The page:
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White House Bars N.Y. Times, L.A. Times, Other Media from Press Briefing

Don't describe what's happening between the Trump White House and the press as a "feud." This is all-out, no-holds-barred war between the president and the media that despises him.

The White house refused to allow the New York Times, the Los Angeles Times, BuzzFeed, CNN, and Politico to sit in on a briefing by Press Secretary Sean Spicer.

The unprecedented action caused Time magazine and the Associated Press to turn down the invitation to attend in protest.

The White House did invite several Trump-friendly outlets including Breitbart News, One America News, and the Washington Times to the gaggle.

New York Times:

“Nothing like this has ever happened at the White House in our long history of covering multiple administrations of different parties,” Dean Baquet, the executive editor of The Times, said in a statement. “We strongly protest the exclusion of The New York Times and the other news organizations. Free media access to a transparent government is obviously of crucial national interest.”

The White House Correspondents’ Association, which represents the press corps, quickly rebuked the White House’s actions.

“The W.H.C.A. board is protesting strongly against how today’s gaggle is being handled by the White House,” the association president, Jeff Mason, said in a statement. “We encourage the organizations that were allowed in to share the material with others in the press corps who were not. The board will be discussing this further with White House staff.”

The White House move came hours after Mr. Trump delivered a slashing attack on the news media in a speech at the Conservative Political Action Conference. The president denounced news organizations as “dishonest” purveyors of “fake news” and mocked journalists for claiming free speech rights.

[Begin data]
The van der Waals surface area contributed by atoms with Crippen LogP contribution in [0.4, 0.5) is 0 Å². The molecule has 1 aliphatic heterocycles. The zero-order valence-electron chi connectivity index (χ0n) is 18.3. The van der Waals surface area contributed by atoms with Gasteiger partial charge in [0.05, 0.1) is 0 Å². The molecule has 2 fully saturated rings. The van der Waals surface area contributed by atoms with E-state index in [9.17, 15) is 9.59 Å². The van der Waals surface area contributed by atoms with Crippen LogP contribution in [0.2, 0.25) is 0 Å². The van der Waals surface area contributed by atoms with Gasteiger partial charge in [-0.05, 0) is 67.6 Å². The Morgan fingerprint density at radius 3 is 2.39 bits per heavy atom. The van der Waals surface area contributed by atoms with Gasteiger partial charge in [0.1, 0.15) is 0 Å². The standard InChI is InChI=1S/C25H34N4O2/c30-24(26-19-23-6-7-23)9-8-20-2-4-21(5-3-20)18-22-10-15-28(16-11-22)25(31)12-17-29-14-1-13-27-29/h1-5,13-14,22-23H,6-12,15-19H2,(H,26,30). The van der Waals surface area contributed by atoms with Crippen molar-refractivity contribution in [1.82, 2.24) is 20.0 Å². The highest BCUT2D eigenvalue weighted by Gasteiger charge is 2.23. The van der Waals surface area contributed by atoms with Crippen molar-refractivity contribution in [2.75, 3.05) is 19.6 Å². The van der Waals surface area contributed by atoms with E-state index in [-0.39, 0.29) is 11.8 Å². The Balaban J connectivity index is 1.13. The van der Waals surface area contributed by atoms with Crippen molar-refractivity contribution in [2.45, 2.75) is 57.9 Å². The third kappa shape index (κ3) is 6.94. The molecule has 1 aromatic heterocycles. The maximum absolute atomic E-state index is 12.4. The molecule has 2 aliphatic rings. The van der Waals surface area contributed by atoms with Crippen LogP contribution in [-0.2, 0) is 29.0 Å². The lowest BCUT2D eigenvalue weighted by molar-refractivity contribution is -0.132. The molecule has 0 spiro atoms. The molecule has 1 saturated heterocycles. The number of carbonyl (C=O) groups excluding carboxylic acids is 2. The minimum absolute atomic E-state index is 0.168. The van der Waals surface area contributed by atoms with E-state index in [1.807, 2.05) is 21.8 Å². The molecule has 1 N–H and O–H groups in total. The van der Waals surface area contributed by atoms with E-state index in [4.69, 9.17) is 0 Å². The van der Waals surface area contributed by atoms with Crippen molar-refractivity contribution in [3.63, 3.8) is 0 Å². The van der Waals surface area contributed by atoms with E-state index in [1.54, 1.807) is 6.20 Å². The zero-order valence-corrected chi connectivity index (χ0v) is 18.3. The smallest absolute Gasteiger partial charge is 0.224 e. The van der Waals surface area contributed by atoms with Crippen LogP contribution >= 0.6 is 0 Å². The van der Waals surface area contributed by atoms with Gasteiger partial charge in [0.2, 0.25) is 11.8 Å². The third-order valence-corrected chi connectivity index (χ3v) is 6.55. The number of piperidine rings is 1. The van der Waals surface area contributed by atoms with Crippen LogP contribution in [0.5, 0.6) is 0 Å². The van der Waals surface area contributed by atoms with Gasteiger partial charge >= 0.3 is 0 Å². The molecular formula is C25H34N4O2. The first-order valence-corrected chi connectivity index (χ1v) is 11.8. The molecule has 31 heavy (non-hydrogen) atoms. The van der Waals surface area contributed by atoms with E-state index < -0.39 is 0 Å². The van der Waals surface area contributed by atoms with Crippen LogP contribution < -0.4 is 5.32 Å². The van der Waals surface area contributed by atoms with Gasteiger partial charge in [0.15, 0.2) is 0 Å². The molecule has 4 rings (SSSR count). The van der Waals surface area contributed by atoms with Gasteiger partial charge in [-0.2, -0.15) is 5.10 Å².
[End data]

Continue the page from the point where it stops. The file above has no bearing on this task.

“They always bring up the First Amendment,” Mr. Trump said to cheers.

A White House spokeswoman, Sarah Huckabee Sanders, played down the events in an email on Friday afternoon.

“We invited the pool so everyone was represented,” Ms. Sanders wrote. “We decided to add a couple of additional people beyond the pool. Nothing more than that.”

Mr. Spicer’s small-group Friday session, known as a gaggle, was scheduled as a no-camera event, less formal than his usual briefings that are carried live on cable news. But past administrations have not hand-selected outlets that can attend such sessions.

“It was clear that they let in a lot of news outlets with less reach who are Trump-friendly,” said Noah Bierman, a White House reporter for The Los Angeles Times, who was barred. “They let in almost every network but CNN. That’s concerning, the handpicking aspect of it.”

"Free media access to a transparent government is obviously of crucial national interest,” said the Times' executive editor. He might have added that an honest, unbiased, non-partisan press is also of "crucial national interest," but Mr. Baquet couldn't bring himself to make that statement -- not when most of the national press has made it very clear that they sincerely believe it is in the "national interest" to oppose and eventually bring down this president. To do that, they will go to any lengths, write any falsehood. It is the most irresponsible, dangerous, and ultimately stupid effort in media history to inform the American people of their government.